Recently I reviewed the tactics of great debaters and refamilarized myself with the concept of the “snuck premise.” This is a tactic debaters use to trick the opposition into arguing on their terms. They couch the terms of the debate so that it assumes the very thing that is at issue.3 How are these statements an example of a snuck premise? As it pertains to the issue of unity, the very thing being debated is whether unity requires uniformity on women’s ordination. Therefore to say that what is being done is “for the sake of unity,” or that support of women’s ordination “challenge[s] our principle of staying together,” unilaterally answers the question in debate. Unity may not necessarily mean uniformity and, if it doesn’t, then difference on this question would not challenge anything. The church could solve its unity problem by having more flexibility. The church leaders decided not to take this approach, and as a natural consequence created the lack of unity that they now bemoan.

“It’s not about control, politics, or power. It’s not about forcing conscience.” (3:30-3:35)

This is an example of a distinction without a difference. “The road to Hell is paved with good intentions” exists as a cliché for a reason. Dress it up with whatever positive rationales one may desire, the fact of the matter is that the issues of control, politics, power, and conscience are inextricably bound to this question. Anyone who seeks to be dismissive of these issues is sticking their head in the sand. How refreshing it would be for our church to face these issues directly instead of obfuscating the matter with propaganda.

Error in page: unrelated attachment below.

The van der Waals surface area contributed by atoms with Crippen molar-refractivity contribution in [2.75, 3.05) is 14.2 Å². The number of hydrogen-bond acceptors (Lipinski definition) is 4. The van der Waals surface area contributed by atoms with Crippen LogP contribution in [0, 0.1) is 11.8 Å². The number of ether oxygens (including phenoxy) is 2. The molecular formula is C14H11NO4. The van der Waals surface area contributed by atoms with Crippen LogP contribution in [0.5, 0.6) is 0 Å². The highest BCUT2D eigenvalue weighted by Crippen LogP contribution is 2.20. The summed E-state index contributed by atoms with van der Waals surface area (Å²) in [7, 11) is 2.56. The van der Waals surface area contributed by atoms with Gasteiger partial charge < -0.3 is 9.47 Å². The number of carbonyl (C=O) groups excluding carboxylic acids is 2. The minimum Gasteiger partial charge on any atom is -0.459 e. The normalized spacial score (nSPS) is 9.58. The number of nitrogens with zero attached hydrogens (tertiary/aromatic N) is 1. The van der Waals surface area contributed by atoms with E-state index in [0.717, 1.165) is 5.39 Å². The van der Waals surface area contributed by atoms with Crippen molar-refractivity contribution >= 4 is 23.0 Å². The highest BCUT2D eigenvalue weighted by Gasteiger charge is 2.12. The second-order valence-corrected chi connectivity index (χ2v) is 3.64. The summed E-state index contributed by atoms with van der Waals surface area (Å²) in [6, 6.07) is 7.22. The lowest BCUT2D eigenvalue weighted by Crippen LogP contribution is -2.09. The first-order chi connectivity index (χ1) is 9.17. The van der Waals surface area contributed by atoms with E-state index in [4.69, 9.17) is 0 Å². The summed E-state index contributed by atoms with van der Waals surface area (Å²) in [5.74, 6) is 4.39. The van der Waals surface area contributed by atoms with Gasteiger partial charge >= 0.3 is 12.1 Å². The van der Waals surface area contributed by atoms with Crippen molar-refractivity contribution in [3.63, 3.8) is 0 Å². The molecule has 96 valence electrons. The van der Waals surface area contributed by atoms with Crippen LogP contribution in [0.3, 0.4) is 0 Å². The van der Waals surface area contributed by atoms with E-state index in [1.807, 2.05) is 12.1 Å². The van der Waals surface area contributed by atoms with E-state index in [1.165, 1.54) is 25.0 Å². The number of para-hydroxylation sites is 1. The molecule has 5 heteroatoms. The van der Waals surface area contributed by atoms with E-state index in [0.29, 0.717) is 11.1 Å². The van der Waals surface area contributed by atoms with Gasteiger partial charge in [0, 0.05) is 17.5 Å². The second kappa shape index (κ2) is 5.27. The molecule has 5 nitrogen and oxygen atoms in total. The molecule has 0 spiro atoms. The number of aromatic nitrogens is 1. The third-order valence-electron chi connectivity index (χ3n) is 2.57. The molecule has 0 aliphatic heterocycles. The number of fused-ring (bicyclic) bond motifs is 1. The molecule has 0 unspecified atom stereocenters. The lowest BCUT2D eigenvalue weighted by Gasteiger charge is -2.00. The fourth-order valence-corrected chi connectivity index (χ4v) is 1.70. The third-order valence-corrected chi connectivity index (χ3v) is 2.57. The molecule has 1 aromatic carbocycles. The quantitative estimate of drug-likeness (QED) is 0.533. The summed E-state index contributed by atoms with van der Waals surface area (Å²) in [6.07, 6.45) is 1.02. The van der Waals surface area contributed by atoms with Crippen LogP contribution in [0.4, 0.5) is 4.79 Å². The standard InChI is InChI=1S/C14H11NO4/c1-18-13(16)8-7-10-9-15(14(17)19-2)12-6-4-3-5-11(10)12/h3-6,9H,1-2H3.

“Let’s press together… and support the decisions that our worldwide family made.” (4:02-4:10).

I could be wrong, but this smacks of facetiousness to me. The General Conference leadership has made their position on this issue very clear. Therefore, I think it is reasonable to assume that if the pro-women’s ordination advocates carried the day, no one in GC leadership would be calling for us to press together and support a decision they thought was wrong.

“A family that has, as its foundation, the word of God.” (4:26)

This statement is problematic for two reasons explained earlier. First it is a snuck premise. The very issue is whether women’s ordination is in accordance with the word of God. To say that this family, which is officially against women’s ordination, is based on the word of God is to assume that women’s ordination is against the word of God. Second, it once again gets the mission, purpose, and foundation of the church incorrect. Christ Himself, the word made flesh, is the foundation of this family. Maybe they meant that, but I find it interesting how unclear they are about this very important point.

“You can help fulfill Christ’s prayer for unity in His church. Be a voice of unity. Unity and brotherly love. We support our church… Won’t you? (4:51- 4:58) (5:13-5:25)